“My fellow Americans,” he intones, “we are a time of unprecedented crisis. We are deep in the dreaded second wave of the coronavirus. It would be reckless and irresponsible to ask people to go outside and stand in line, risking death, in order to cast a vote that can easily be cast next year, after we have a vaccine. Moreover, the streets of many of our cities have been overrun by rioters and looters. We can’t have an election without law and order. Therefore, we will delay the vote until our safety can be guaranteed. God bless America.”

Never mind that the riots will have been provoked by Trump’s own federal government goons, the so-called Federal Protective Service, or that the pandemic will be raging because of his own incompetence, denial and inaction. His argument will ring true with his Republican base and a few moderates. As usual, Democrats will be stunned, clueless and impotent.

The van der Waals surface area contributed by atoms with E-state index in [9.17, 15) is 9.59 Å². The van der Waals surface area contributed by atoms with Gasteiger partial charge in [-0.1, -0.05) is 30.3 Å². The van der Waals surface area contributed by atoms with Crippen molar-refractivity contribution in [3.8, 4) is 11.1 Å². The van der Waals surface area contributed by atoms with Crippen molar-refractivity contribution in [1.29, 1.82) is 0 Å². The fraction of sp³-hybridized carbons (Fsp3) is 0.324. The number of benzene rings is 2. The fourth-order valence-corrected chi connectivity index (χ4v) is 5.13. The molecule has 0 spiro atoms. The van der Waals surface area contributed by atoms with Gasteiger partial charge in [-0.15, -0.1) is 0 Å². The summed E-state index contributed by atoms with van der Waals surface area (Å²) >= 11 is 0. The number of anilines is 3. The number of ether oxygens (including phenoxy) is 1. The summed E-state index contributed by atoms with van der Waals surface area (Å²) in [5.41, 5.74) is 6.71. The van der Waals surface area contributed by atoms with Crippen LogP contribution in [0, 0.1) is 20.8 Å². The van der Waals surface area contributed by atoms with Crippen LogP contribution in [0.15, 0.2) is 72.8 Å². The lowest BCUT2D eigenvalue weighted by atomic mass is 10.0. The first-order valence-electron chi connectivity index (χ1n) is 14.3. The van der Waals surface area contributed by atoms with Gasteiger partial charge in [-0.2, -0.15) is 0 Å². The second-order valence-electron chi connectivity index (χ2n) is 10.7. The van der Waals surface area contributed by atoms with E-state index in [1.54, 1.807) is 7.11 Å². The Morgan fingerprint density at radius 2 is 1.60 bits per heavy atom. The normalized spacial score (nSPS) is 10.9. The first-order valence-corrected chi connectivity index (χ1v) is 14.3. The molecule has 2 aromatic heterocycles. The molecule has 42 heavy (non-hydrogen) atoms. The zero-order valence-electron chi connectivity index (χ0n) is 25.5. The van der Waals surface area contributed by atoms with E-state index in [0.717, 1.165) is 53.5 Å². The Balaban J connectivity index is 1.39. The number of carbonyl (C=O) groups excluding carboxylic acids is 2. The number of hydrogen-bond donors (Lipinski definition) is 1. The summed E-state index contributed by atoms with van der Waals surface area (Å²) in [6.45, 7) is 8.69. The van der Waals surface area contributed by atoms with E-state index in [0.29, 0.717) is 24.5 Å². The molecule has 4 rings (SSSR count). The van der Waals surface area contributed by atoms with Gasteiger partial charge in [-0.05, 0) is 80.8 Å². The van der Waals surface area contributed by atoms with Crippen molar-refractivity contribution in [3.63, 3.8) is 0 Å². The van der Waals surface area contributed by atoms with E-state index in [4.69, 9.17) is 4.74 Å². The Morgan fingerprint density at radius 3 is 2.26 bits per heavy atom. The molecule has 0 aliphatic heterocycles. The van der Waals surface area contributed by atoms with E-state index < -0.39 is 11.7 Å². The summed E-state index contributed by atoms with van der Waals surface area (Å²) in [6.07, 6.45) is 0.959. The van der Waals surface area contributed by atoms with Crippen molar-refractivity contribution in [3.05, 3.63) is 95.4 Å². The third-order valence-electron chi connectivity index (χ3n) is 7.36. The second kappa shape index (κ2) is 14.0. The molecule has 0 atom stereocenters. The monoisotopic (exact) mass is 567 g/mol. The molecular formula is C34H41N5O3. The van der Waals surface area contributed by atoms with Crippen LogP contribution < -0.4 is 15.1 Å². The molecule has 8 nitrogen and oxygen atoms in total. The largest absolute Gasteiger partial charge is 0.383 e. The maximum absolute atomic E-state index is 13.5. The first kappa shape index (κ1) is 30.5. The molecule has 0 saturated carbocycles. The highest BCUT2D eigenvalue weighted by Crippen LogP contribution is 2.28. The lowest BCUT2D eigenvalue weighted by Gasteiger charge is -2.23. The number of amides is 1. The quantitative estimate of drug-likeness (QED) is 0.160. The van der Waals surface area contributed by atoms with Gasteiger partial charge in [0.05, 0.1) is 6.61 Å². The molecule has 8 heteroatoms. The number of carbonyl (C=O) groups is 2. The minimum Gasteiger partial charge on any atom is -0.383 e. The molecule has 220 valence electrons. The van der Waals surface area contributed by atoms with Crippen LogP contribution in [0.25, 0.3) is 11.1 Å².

Trump has set the stage for a too-dangerous-to-vote argument.

Black Lives Matters protests were winding down before he sent FPS to Portland and Seattle. Thanks to these violent agents provocateurs the crowds of angry protesters are growing, buildings are burning and people are getting killed. He wants to send thugs to Chicago and other cities as well. By October they could be all over the country, spreading chaos.

After downplaying the threat of COVID-19 for months, the president has radically reversed course. He is wearing a mask in public, urging others to do so and resuming coronavirus-themed press briefings, replacing public health officials as the face of the crisis response. The new messaging: COVID is deadly. Mail-in ballots, the social-distancing alternative to IRL voting, has been discredited by the GOP; anyway, it’s too late to implement it now. Just watch: he may call for schools to remain closed, another switch.